Volume 15, Issue 1, Spring 1971
Ernest B. Koenker
Potentiality in God
Grund and Ungrund in Jacob Boehme
No contemporary philosopher has argued more consistenily or more convincingly for a God of becoming than Charles Hartshorne. Boehme looms large
in the historical background of his dipolar theology: both classical theism, which sees God as supreme actuality and most strictly absolute, and pantheism, which
sees in God only supreme potentiality and universal relativity, are correlated in his panentheism. The ultimate contraries are united in the divine relativity,
where eternal permanence and temporal process are both preserved in a tension that, logically, precedes them.
Hartshorne has been reluctant to develop relationships to earlier and "simpler" representatives of his type of philosophical theology. Berdyaev, on the other hand, is ready to acknowledge Boehme as the real founder of his own philosophy of freedom. The affinity between the two stands out sharply when they explore the problem of evil, tragedy within divinity, or the Unground as Nothingness which gives rise to Something and the entire theogonic process. Berdyaev sees Boehme as one of the rare thinkers who broke with the optimistic rationalism of Western thought to construct a more spiritual philosophy of tragedy.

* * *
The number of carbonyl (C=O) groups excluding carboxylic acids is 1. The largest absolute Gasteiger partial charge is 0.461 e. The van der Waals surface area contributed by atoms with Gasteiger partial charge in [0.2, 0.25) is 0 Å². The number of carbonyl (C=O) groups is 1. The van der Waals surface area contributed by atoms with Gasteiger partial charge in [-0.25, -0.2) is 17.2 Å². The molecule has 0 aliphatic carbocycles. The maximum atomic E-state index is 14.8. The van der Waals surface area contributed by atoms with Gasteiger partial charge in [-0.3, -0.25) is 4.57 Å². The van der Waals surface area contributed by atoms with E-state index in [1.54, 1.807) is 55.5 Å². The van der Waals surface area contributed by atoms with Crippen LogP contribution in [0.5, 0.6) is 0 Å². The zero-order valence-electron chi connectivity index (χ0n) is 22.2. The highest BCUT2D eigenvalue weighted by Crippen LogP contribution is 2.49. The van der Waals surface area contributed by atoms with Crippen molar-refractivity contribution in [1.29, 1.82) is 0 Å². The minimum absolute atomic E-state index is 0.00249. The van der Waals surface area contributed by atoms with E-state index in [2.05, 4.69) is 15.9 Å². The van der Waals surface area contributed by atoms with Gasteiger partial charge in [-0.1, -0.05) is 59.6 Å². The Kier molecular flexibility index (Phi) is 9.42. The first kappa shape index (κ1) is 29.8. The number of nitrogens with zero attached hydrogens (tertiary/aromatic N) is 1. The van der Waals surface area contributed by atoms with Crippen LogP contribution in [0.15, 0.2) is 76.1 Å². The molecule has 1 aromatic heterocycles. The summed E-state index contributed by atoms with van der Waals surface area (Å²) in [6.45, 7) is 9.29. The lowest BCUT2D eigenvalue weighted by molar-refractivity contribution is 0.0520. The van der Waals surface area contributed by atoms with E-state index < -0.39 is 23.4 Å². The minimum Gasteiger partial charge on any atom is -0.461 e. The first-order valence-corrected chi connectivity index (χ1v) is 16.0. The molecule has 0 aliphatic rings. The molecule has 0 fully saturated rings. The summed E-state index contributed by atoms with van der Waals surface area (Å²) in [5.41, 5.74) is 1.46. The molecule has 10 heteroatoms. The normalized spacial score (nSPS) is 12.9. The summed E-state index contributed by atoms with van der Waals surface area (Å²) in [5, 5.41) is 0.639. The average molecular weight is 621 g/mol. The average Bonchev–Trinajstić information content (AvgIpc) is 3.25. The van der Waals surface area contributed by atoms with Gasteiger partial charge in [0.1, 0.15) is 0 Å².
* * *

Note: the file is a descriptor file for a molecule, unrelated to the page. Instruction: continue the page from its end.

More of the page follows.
Heidegger's revolt against Western ontology and Christian theology has certain affinities to Boehme's thought. We may point to but one aspect here, the central basic question of metaphysics, which is foolishness to Christian theology: "Why is there any being at all and not rather nothing?" This question and Heidegger's "Nothingness" have obvious connections with Boehme's question and his "Nichts." For both. Nothingness is a primordial and fundamental working. It is found in Being itself rather than outside it. It gives rise through primordial discord to Being. To be sure, Heidegger develops his dialectic far beyond anything suggested by Boehme when he interprets his Dasein as suspended in dread over das Nichts. But Heidegger's profoundly dialectical conception of Being has obvious relations to the non-Being of Boehme: Nothingness or nihilation is present in all beings and is the essence of Being itself. It is the dynamic power of Being thai gives rise to Being. Self-negation is always present in the coming-into-presence of Being. For both Boehme and Heidegger Nothingness is required for the "letting-be" of beings, for the un-concealment of Being.